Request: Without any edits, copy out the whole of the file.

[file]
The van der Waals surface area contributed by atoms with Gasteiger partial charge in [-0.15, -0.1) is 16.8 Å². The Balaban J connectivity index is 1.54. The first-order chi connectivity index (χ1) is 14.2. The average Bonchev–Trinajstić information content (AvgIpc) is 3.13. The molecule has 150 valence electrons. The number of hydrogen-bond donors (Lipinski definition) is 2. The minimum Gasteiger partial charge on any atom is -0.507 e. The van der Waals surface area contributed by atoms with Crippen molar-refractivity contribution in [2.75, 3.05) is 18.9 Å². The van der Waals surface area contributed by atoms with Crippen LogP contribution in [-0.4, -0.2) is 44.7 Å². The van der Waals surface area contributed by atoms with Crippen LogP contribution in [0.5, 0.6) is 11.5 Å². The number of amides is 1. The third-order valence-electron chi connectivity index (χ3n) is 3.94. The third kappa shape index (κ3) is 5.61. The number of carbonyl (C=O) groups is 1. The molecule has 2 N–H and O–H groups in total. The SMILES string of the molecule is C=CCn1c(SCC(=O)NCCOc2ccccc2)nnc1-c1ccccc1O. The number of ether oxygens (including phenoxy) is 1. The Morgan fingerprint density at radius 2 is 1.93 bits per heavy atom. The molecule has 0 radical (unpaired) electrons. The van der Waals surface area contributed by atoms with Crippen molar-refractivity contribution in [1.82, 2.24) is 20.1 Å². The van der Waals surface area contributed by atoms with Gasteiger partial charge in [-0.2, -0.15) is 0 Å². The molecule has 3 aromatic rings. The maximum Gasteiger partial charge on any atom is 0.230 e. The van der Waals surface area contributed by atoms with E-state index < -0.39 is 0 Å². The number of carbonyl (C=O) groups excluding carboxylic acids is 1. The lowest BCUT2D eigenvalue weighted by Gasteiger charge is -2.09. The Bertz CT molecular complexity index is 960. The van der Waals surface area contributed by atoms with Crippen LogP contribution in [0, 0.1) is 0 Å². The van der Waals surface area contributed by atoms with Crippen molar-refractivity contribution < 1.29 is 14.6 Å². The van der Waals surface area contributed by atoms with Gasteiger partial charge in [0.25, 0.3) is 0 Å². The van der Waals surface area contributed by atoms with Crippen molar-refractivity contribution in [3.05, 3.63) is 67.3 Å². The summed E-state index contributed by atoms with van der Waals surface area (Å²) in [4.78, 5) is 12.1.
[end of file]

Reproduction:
The van der Waals surface area contributed by atoms with Gasteiger partial charge in [-0.15, -0.1) is 16.8 Å². The Balaban J connectivity index is 1.54. The first-order chi connectivity index (χ1) is 14.2. The average Bonchev–Trinajstić information content (AvgIpc) is 3.13. The molecule has 150 valence electrons. The number of hydrogen-bond donors (Lipinski definition) is 2. The minimum Gasteiger partial charge on any atom is -0.507 e. The van der Waals surface area contributed by atoms with Crippen molar-refractivity contribution in [2.75, 3.05) is 18.9 Å². The van der Waals surface area contributed by atoms with Crippen LogP contribution in [-0.4, -0.2) is 44.7 Å². The van der Waals surface area contributed by atoms with Crippen LogP contribution in [0.5, 0.6) is 11.5 Å². The number of amides is 1. The third-order valence-electron chi connectivity index (χ3n) is 3.94. The third kappa shape index (κ3) is 5.61. The number of carbonyl (C=O) groups is 1. The molecule has 2 N–H and O–H groups in total. The SMILES string of the molecule is C=CCn1c(SCC(=O)NCCOc2ccccc2)nnc1-c1ccccc1O. The number of ether oxygens (including phenoxy) is 1. The Morgan fingerprint density at radius 2 is 1.93 bits per heavy atom. The molecule has 0 radical (unpaired) electrons. The van der Waals surface area contributed by atoms with Crippen molar-refractivity contribution in [1.82, 2.24) is 20.1 Å². The van der Waals surface area contributed by atoms with Gasteiger partial charge in [-0.2, -0.15) is 0 Å². The molecule has 3 aromatic rings. The maximum Gasteiger partial charge on any atom is 0.230 e. The van der Waals surface area contributed by atoms with E-state index < -0.39 is 0 Å². The number of carbonyl (C=O) groups excluding carboxylic acids is 1. The lowest BCUT2D eigenvalue weighted by Gasteiger charge is -2.09. The Bertz CT molecular complexity index is 960. The van der Waals surface area contributed by atoms with Crippen LogP contribution in [0, 0.1) is 0 Å². The van der Waals surface area contributed by atoms with Crippen molar-refractivity contribution < 1.29 is 14.6 Å². The van der Waals surface area contributed by atoms with Gasteiger partial charge in [0.25, 0.3) is 0 Å². The van der Waals surface area contributed by atoms with Crippen molar-refractivity contribution in [3.05, 3.63) is 67.3 Å². The summed E-state index contributed by atoms with van der Waals surface area (Å²) in [4.78, 5) is 12.1.